Churches of Jefferson County – Camp Hill-Wesley United Methodist Church

Standing majestically along the hillside overlooking the historic town of Harpers Ferry and the picturesque Potomac and Shenandoah rivers, Camp Hill-Wesley United Methodist Church has long been a spiritual beacon to nearby residents and visitors alike. The church literally arose from the ashes of the Civil War.

Camp Hill-Wesley United Methodist Church in Harpers Ferry has been in existence since before the Civil War. The original building was destroyed by Union soldiers.

During the Civil War, the “Blue Church,” as it was called, was located on Church Street in the lower town near St. Peter’s Catholic Church. It was severely damaged by Union soldiers in 1862-1863 and could never be used again for services.

In 1867, the War Department awarded the Methodist Protestants $2,000 and bricks from the destroyed Armory buildings to build a new church. After numerous funding and construction delays, the church on Camp Hill was finally completed in 1869. Church member Durrett Coates was killed during the razing of an armory wall at the ruins of the Hall’s Rifle Works on Virginius Island. He and others were scavenging bricks for the new construction.

The parsonage building, located next to the new church, was originally an armory dwelling. It was purchased by the church in 1858. This building was torn down and a new one built on the same site in 1911. It has since been remodeled in 1981.

The sanctuary and new fellowship hall were dedicated in 1948. The benefactors for these additions were Mr. and Mrs. Charles T. Smith of Charles Town.

In 1968, Camp Hill Methodist Protestant Church became Camp Hill United Methodist Church.

In 1977, Camp Hill United Methodist Church merged with John Wesley Church and became Camp Hill-Wesley United Methodist Church.

The current pastor, Luther Osment, is in his 62nd year of ministry. Growing up in central Texas, he began speaking in churches at the age of 16. He spent nine years in college and seminary study. Upon completion of seminary, Osment and wife Barbara moved from Texas to serve a church in Asheville, N.C. For the next forty-eight years they raised their five children and held state-wide denominational positions across North Carolina.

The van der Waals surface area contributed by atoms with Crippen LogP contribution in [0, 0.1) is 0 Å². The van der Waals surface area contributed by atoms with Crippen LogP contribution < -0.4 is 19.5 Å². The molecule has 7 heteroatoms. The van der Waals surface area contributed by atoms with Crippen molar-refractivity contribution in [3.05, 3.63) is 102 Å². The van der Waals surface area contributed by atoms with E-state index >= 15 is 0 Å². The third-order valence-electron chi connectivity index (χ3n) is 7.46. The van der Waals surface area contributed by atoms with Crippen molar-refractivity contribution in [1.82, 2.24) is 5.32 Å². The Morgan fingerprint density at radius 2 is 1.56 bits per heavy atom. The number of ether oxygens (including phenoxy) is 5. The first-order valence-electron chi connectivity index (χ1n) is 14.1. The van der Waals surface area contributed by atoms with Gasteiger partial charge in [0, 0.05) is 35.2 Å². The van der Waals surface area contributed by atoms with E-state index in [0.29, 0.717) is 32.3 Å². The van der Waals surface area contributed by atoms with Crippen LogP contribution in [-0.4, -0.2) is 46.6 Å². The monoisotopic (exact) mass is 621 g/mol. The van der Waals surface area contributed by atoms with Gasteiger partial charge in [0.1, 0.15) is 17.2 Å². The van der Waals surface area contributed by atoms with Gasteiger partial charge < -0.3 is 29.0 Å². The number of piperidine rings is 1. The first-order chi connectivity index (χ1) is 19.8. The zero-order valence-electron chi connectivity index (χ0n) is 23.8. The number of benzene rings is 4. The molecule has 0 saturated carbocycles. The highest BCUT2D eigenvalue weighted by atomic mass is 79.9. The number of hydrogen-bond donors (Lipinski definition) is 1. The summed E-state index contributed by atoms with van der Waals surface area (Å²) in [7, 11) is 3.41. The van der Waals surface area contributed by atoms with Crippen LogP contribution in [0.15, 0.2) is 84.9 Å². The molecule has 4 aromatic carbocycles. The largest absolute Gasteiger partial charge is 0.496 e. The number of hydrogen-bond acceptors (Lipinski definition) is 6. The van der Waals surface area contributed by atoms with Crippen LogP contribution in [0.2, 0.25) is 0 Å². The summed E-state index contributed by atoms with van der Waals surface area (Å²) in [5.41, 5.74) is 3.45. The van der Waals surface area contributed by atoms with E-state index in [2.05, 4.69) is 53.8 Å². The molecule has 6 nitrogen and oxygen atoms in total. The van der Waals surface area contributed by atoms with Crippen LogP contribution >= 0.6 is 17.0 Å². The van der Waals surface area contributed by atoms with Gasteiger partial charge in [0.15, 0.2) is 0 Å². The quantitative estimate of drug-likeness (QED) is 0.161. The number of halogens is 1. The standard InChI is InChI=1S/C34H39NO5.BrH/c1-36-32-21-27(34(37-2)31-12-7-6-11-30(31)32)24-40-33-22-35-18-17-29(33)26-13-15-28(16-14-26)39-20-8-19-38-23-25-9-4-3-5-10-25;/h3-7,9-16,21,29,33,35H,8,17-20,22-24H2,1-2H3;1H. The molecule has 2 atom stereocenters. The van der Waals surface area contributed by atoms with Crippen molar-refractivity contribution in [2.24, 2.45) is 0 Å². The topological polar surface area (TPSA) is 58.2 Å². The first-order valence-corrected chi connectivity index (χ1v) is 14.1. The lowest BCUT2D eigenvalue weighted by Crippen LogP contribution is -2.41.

In 2008, they retired and moved to Harpers Ferry. Osment now serves Camp Hill-Wesley UMC and Engle UMC. Osmet says, “I have completely flunked retirement, but never in our lives have Barbara and I found more joy in our Christian service than we are finding right now.”

In September 2008, Barbara Osment organized a small group of people — mostly from their congregation — that were interested in learning to play the mountain dulcimer. Since then their group evolved and became known as The Angel Band. The group is comprised of eleven ladies and two men. Instruments played by the band include the mountain dulcimer, hammer dulcimer, autoharp, plucked harp, banjo, bass, psaltery, flute, guitar, mandolin, harmonica, and violin. As the group’s name implies, the music performed is predominantly spiritual in nature and includes many known hymnal favorites. Since 2008, the band has performed 39 times at other area churches and at various other civic activities, in addition to their monthly performance at Camp Hill-Wesley.

For more information on Camp Hill-Wesley UMC and The Angel Band, please visit their websites at www.camphillwesley.com and www.theangelband.net.

— To have your church included in the church spotlight, email news@spiritofjefferson.com or call 304-725-2046.

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